The Thing About Today – December 9

December 9, 2020
Day 344 of 366

December 9th is the 344th day of the year. It is Anna’s Day in Sweden and Finland, marking the day to start the preparation process of the lutefisk to be consumed on Christmas Eve, as well as a Swedish name day that celebrates all people named Anna.

In the United States, today is “celebrated” as National Pastry Day and Weary Willie Day.

I didn’t know that I already knew who Weary Willie was. More on that later.

Historical items of note:

  • In 1793, New York City’s first daily newspaper, the American Minerva, was established by Noah Webster.
  • In 1851, the first YMCA in North America was established in Montreal.
  • In 1868, the first traffic lights were installed outside the Palace of Westminster in London. Resembling railway signals, they used semaphore arms and were illuminated at night by red and green gas lamps.
  • In 1897, activist Marguerite Durand founded the feminist daily newspaper La Fronde in Paris.
  • In 1902, schoolteacher, actress and voice artist Margaret Hamilton was born. She is best known for her portrayal of the Wicked Witch of the West, and her Kansas counterpart Almira Gulch, in The Wizard of Oz from 1939.
  • In 1906, American admiral and computer scientist Grace Hopper was born. Among other computer science revolutions, she designed the COBOL programming language.
  • In 1919, chemist and academic William Lipscomb was born. He was a Nobel Prize-winning inorganic and organic chemist working in nuclear magnetic resonance, theoretical chemistry, boron chemistry, and biochemistry.
  • In 1922, actor Red Foxx was born.
  • In 1928, actor Dick Van Patten was born.
  • In 1934, actress Judi Dench was born.
  • In 1935, the Downtown Athletic Club Trophy, later renamed the Heisman Trophy, was awarded for the first time. The winner was halfback Jay Berwanger of the University of Chicago.
  • In 1941, actor, director, and producer Beau Bridges was born.
  • In 1952, actor and voice artist Michael Dorn was born.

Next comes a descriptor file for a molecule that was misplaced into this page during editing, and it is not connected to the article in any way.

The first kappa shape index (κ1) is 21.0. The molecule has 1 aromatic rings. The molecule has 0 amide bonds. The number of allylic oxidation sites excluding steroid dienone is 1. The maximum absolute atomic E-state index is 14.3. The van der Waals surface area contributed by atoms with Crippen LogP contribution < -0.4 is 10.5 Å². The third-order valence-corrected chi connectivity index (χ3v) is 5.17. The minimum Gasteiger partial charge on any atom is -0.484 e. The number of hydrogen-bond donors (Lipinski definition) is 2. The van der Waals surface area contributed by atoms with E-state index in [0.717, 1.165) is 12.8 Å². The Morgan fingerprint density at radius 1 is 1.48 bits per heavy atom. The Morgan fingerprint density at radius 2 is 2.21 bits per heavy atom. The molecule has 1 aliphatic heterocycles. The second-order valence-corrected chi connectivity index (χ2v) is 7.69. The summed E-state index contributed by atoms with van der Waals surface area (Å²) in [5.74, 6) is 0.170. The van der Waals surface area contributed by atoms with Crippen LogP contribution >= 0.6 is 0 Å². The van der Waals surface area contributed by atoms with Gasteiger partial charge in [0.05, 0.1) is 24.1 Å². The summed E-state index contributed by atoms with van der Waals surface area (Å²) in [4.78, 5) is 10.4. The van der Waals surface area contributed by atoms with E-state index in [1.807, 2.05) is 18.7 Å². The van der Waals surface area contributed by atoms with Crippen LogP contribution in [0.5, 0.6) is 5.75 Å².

• In 1960, the first episode of Coronation Street, the world’s longest-running television soap opera, was broadcast in the United Kingdom.
  • In 1962, the Petrified Forest National Park was established in Arizona.
  • In 1965, the Kecksburg UFO incident occurred. A fireball was seen from Michigan to Pennsylvania, and witnesses reported something crashing in the woods near Pittsburgh.
  • Also in 1965, A Charlie Brown Christmas, the first in a series of Peanuts television specials, debuted on CBS.
  • In 1968, Douglas Engelbart gave what became known as “The Mother of All Demos”. He publicly debuted the computer mouse, hypertext, and the bit-mapped graphical user interface using the oN-Line System (NLS).
  • In 1972, actress Reiko Aylesworth was born.
  • In 1979, the eradication of the smallpox virus was certified, making smallpox the first of only two diseases that have been driven to extinction. The second was rinderpest, which was eradicated in 2011.
  • In 1997, the eighteenth James Bond film, Tomorrow Never Dies, premiered.
  • In 2002, the tenth Star Trek film, Star Trek: Nemesis, premiered.
  • In 2017, Star Wars: The Last Jedi, the eighth episode of the Skywalker Saga, premiered.

In 1898, American circus performer Emmett Leo Kelly was born.

Kelly was the performer who created the character of Weary Willie, a clown-like representation of the homeless vagrants of the Great Depression era. The character revolutionized the professional clowning industry by providing a contrast to the typical white-faced, brightly colored clowns.

The Weary Willie makeup is partially derived from the racist minstrel blackface makeup, and the white highlights around the mouth are the only traditional part of the “tramp clown” theme. The rest of the “tramp clown” theme depends on the performer, ranging in emotion from happy to angry and skills from juggling to cycling.

The cultural impact of the character and the man who created it are recognized annually on this date with Weary Willie Day.

The Thing About Today is an effort to look at each day of 2020 with respect to its historical context.

For more creativity with a critical eye, visit Creative Criticality.

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